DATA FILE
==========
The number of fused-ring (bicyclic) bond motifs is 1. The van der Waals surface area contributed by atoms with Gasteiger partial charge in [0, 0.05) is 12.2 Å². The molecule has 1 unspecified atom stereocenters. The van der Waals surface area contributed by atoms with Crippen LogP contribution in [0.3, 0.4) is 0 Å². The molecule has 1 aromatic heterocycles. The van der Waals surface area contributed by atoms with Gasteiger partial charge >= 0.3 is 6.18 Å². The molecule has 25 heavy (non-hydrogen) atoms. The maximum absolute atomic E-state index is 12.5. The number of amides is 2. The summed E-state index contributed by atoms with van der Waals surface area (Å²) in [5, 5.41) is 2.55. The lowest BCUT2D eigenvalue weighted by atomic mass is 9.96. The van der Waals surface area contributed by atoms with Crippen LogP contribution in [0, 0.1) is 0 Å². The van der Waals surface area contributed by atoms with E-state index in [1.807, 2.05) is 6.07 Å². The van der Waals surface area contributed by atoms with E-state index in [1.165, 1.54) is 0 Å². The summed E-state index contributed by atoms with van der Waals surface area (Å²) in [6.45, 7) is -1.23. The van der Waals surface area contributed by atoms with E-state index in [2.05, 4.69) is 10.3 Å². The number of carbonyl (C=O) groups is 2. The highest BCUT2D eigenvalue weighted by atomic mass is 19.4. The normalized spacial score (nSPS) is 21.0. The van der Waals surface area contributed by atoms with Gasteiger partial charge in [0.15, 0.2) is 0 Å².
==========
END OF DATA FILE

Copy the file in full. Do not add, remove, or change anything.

The number of fused-ring (bicyclic) bond motifs is 1. The van der Waals surface area contributed by atoms with Gasteiger partial charge in [0, 0.05) is 12.2 Å². The molecule has 1 unspecified atom stereocenters. The van der Waals surface area contributed by atoms with Crippen LogP contribution in [0.3, 0.4) is 0 Å². The molecule has 1 aromatic heterocycles. The van der Waals surface area contributed by atoms with Gasteiger partial charge >= 0.3 is 6.18 Å². The molecule has 25 heavy (non-hydrogen) atoms. The maximum absolute atomic E-state index is 12.5. The number of amides is 2. The summed E-state index contributed by atoms with van der Waals surface area (Å²) in [5, 5.41) is 2.55. The lowest BCUT2D eigenvalue weighted by atomic mass is 9.96. The van der Waals surface area contributed by atoms with Crippen LogP contribution in [0, 0.1) is 0 Å². The van der Waals surface area contributed by atoms with E-state index in [1.807, 2.05) is 6.07 Å². The van der Waals surface area contributed by atoms with E-state index in [1.165, 1.54) is 0 Å². The summed E-state index contributed by atoms with van der Waals surface area (Å²) in [6.45, 7) is -1.23. The van der Waals surface area contributed by atoms with E-state index in [2.05, 4.69) is 10.3 Å². The number of carbonyl (C=O) groups is 2. The highest BCUT2D eigenvalue weighted by atomic mass is 19.4. The normalized spacial score (nSPS) is 21.0. The van der Waals surface area contributed by atoms with Gasteiger partial charge in [0.15, 0.2) is 0 Å².